At Police HQ, Landsman is reading the Sun (motto: "Published in spite of, not because of, upper management"), specifically the Twigg-fueled story on Burrell's ouster. "Did they not know I had made myself a candidate?" a pained Landsman demands of Norris. "I feel dissed." As well you should, my man. I, for one, welcome the profane, pragmatic leadership of Jay Landsman -- murder rates down, sexual harassment claims against the department dramatically up. "So the Great White Rawls finally has his day, huh?" Norris notes snottily. "Not much more than a day, it shall be," says Landsman, apparently adopting the role of a one-man Greek chorus. "Daniels by year's end." Bunk interrupts this light-hearted banner by strolling in and dropping a report on Landsman's desk, which Landsman promptly files in a desk drawer, unread. "You're not even going to read it?" Bunk asks. "All you do is change the date," Landsman points out. This is a report on all the bodies found in the vacants, and Bunk, as the primary detective on the case, is a wee bit perturbed that he hasn't gotten trace analyses on fourteen of the crime scenes. "The lab can't keep up with this year's cases," Landsman says wearily. "You want action, show me some traction. Or buy yourself a chemistry set." Landsman for Police Commissioner: You can have an efficient department or you can have a competent one, but you can't have both.
A perturbed Bunk leaves Landsman's office only to see something more perturbing -- McNulty arranging color-coded index cards for the "victims" of the "serial killer" he's "investigating." "Just doing background on my vics," McNulty says, a little too earnestly. "Looking for a common thread." "Motherfucker, don't even..." Bunk begins, before realizing that he's working on a lost cause. "Fuck you, too, motherfucker," he concludes before storming off. McNulty smiles the smile of a man who needs to be hit repeatedly by someone bigger than I. At this point, Kima wanders in, wondering what's eating Bunk Moreland. "Beneath that gruff veneer, he's actually very emotional," McNulty deadpans. Anyhow, Kima hasn't the time for idle chit-chat -- she's off to interview the little boy who witnessed the Marlo-ordered home invasion from a few episodes back. That's sure to be uplifting television. She leaves, and McNulty is left to glance around furtively, to make sure that people are observing his "excellent" "police work" on this "serial killer" case.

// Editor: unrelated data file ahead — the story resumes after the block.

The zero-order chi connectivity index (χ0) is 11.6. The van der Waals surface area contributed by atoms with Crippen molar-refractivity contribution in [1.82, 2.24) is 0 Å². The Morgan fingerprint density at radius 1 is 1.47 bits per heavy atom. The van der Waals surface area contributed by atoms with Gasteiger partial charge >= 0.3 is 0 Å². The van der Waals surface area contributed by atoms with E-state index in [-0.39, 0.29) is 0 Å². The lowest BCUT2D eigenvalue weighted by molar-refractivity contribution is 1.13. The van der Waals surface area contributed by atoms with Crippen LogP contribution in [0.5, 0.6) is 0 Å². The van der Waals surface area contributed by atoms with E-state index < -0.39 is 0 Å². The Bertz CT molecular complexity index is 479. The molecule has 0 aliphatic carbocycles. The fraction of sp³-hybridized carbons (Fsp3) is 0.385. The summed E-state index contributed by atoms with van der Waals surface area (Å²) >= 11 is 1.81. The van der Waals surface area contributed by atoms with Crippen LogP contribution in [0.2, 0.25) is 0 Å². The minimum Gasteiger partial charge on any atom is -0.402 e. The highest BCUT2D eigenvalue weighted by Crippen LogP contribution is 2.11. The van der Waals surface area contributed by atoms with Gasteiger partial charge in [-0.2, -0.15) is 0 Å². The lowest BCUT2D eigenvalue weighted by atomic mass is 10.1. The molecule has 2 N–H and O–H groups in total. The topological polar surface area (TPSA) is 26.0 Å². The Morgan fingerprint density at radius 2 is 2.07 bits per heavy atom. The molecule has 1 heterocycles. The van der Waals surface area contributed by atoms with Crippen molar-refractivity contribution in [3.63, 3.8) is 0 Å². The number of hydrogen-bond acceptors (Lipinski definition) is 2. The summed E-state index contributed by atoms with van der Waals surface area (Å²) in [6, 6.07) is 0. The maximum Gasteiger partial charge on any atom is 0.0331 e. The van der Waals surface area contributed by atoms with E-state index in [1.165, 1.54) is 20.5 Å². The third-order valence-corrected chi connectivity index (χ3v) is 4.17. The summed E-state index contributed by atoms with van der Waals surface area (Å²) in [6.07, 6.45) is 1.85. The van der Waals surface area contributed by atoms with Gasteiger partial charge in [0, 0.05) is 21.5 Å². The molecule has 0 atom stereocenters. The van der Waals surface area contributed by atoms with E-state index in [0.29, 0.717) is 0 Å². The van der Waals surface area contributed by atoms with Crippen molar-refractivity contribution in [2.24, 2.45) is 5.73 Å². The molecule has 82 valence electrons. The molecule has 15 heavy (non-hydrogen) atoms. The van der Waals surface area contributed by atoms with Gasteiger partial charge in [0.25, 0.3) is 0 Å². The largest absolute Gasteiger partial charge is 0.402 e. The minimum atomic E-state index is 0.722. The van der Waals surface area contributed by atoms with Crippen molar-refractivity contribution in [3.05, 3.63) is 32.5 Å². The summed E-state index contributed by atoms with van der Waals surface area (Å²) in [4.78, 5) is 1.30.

Over at the Western, Colicchio's fellow cops are consoling him that he was well within his rights to yank a civilian out of his car for failing to show Baltimore's Stupidest Cop the proper deference. Carver strides in, and he's somewhat less reassuring: turns out the guy Colicchio roughed up was a schoolteacher on his way to an after-school program. So...uh...whoopsie? "Boy, I seen some stupid shit in my day," says Carver, who was partnered with Herc and therefore could write a multi-volume chronicle of Stupid Shit I Have Seen in My Day: Travels With Herc. J. Hercelsten, Esq. "But even by Western standards, this rates a whole new category." Bottom line -- Internal Affairs is down the hall talking to Major Mello, and after that, it's Colicchio's turn in the hot seat. So Carver suggests that he play it cool -- blame it on all the horns and the rowdy hoppers, and maybe you can live to fight another day. "Fuck that motherfucker," Colicchio snarls. That would be...a different defensive tack. "Shitbird lays on his horn, he should be locked up," Colicchio continues. "Fuck his ignorant ass." Well, that gives us a brief glimpse on what we're missing out on now that Rudy Giuliani's dropped out of the presidential race, but that's of little comfort to Carver right about now. He takes a good long look around the room before turning his attention back to Colicchio: "Tony, I'm writing you up. Excessive force. Conduct unbecoming." Colicchio is shocked that Carver won't back him, which, if nothing else, is a sterling testimony as to the size and composition of Colicchio's balls. "You charge me, you're a fucking rat," Colicchio threatens. "Then I'm a rat," says a not-at-all-concerned Carver, as he walks out of a now-deathly silent room. Right on.